Sikh police officers in other countries are permitted to wear a turban as part of their uniform but this will not be allowed in Ireland.

Sikhs in many countries who are members of the army or the police force wear a turban as part of their uniform. However, despite the fact that there are around 1,500 Sikhs living in Ireland, they are not permitted to wear their turban in these roles.

Satwinder Singh of the Irish Sikh Council provides examples of Sikhs from around the world who are in the army or police and continue to wear their turbans. However, this is not the case in An Garda Síochána, who have decided not to allow the wearing of the turban as part of the Garda uniform. The decision has been supported by junior minister Conor Lenihan.

Palbinder Singh of the Metropolitan Police Sikh Association in London spoke to RTÉ News about the decision. Mr Singh said that a candidate who has passed the aptitude tests and physical examinations while wearing a turban should be allowed to continue wearing his turban as an active member of the police force.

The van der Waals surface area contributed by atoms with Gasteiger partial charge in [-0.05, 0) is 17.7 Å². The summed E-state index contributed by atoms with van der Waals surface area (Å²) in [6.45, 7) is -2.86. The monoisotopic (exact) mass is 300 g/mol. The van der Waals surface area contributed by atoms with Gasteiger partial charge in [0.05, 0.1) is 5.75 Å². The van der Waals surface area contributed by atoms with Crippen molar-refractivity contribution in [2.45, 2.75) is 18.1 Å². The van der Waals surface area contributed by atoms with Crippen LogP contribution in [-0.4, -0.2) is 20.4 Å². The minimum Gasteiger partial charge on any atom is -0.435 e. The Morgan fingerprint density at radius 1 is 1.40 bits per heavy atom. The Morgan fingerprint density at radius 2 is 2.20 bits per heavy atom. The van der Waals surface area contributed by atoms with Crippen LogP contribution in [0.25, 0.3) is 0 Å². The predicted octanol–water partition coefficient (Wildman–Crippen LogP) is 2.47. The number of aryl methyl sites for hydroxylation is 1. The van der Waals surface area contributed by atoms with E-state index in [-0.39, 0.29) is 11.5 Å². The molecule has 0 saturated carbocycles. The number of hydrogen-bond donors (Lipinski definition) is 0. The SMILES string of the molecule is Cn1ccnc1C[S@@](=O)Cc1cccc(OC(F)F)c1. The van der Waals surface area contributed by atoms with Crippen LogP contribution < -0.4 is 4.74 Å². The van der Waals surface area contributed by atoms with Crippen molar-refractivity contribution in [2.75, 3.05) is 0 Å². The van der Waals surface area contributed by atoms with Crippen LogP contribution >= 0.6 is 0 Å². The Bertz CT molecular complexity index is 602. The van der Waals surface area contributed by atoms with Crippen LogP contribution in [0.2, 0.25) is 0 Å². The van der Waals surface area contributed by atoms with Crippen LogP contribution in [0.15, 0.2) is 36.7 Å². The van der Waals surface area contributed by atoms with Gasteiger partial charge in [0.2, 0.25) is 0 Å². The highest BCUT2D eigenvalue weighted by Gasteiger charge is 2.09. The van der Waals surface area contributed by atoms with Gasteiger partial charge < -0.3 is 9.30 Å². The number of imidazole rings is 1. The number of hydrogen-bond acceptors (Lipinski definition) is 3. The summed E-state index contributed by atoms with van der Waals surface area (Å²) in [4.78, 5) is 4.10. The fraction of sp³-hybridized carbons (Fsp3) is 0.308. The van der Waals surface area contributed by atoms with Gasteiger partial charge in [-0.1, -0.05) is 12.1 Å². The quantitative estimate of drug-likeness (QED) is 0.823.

The Garda decision has also been backed by Fine Gael justice spokesperson Jim O'Keeffe saying

A uniform is a uniform dress code. It is up to those who want to introduce changes to prove their case, and I don't think that that case has been made in a compelling fashion. In the meantime, the Garda Siochana should enforce its existing policy.

Green Party Justice Spokesperson Ciaran Cuffe disagrees with the decision and says it is a question of identity and inclusion, and that we should not be preventing minority groups from joining the Garda Reserves.

The ruling came after a Sikh who volunteered to join the Garda Reserve was refused permission to wear his turban as part of his uniform.

An RTÉ News report broadcast on 22 August 2007. The reporter is Bethan Kilfoil.